My Favorite F-Droid AppsPosted: | More posts about fdroid
I try to use Open Source Android apps whereever I can. F-Droid is a community-maintained software repository which contains only free software apps. This posts describes my favorite F-Droid apps.
Apps are listed in alphabetical order.
The game 2048. One of the few mobile games I (rarely) use when bored.
Amaze is a neat file manager which is easier to use and has more features than the default "Files" application. Recommended.
Delta Chat is a chat client which relies completely on e-mail! This means you can chat with Delta Chat users and non-Delta users will get the chat message as e-email.
I only learned recently about DNS66 which allows blocking arbitrary DNS hostnames e.g. to block ad servers. It does not require Android root access and comes with preconfigured hosts lists (known ad servers).
GitNex is a client for Gitea. Codeberg.org is powered by Gitea, so I can use GitNex to create and manage issues for my open source projects hosted on codeberg.org.
GPSTest does what the name says: you can test your GPS reception and view available satellites. I use GPSTest mostly to see horizontal and vertical accuracy to check how far off my displayed map location could be.
Markor is a Markdown/text editor with many features. I mostly use it for simple to-do lists (todo.txt format) and unstructured notes. I keep a temp.md to jot down things to remember (e.g. when talking to people). All files are stored locally and can be synced with other apps (e.g. Syncthing).
MGit is a generic git client. Works with any git provider (managed or self-hosted). I use it sometimes to do last-minute edits (such as fixing typos) of blog posts. The interface is slightly cumbersome as git primitives are directly exposed, i.e. you have to "pull", "edit", "add", "commit", and "push" to change a single file.
I whole-heartedly recommend OsmAnd for your next travel needs. Its many features probably deserve a dedicated blog post, but here some of my uses:
I use the offline navigation feature when travelling. This usually works great both when driving or when on foot.
I use personal map markers (favorites) with custom categories and colors (accomodation = blue, attraction = red, restaurant = green, etc) to mark hotels and interesting places before and during trips.
I use the many different POI categories to find everything I need, e.g. gas stations, ATMs, sightseeing points.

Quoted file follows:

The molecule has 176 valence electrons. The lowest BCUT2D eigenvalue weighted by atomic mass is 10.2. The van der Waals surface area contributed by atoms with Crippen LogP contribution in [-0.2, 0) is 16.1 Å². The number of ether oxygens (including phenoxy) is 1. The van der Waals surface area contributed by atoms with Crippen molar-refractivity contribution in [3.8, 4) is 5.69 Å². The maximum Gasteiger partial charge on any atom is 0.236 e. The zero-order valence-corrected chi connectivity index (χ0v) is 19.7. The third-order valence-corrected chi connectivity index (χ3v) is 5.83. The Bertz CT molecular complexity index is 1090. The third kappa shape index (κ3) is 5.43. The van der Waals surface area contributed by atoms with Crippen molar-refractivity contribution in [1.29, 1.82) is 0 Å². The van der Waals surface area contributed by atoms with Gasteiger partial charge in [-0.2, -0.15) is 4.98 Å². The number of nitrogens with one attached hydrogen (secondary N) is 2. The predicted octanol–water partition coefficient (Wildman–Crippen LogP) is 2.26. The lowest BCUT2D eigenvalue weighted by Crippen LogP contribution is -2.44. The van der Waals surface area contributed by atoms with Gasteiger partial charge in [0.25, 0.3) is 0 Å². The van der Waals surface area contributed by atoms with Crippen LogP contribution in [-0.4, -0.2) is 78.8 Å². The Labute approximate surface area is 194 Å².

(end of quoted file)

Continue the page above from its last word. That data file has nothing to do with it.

I use OSM's advanced street attributes to know whether a street is actually a dirt road in bad condition (to avoid without 4x4) or a paved road.
OsmAnd can display Wikipedia entries as POIs and you can read the articles offline! This is pretty useful during travelling to learn some basic facts of your surroundings.
You can edit and add POIs to upload to OpenStreetMap, e.g. I recently added and updated two hotels in Costa Rica (one was missing and the other changed its name).
Simple Clock is a clock! Yes, but it has a killer feature which the builtin Android clock does not have: you can configure Simple Clock to prevent display lock! This feature is essential if you want a clock to be always-on during your conference talk to check timing.
Simple Gallery is a picture/video gallery with basic picture editing (e.g. crop and pen tool).
QuickDic is a very useful offline dictionary which supports many languages. Frequently used during my last vacation trip.
The app StreetComplete shows "tasks" to complete OpenStreetMap data, e.g. to add building height, road surface, and store opening hours. I use the app when waiting for public transportation to help improve OpenStreetMap information. The app is easy to use: tasks are simple multiple-choice questions.
Tusky is a Mastodon client for Android.
There are some pretty cool F-Droid apps I frequently recommend to people (e.g. OsmAnd and Markor), but this list is not very extensive and I still use a lot of non-free apps (Google stuff, Twitter, ..). Discovering good F-Droid apps is currently not very easy (there are no stars or app reviews), so I would be glad to hear your recommendations! Ping me on Twitter or Mastodon.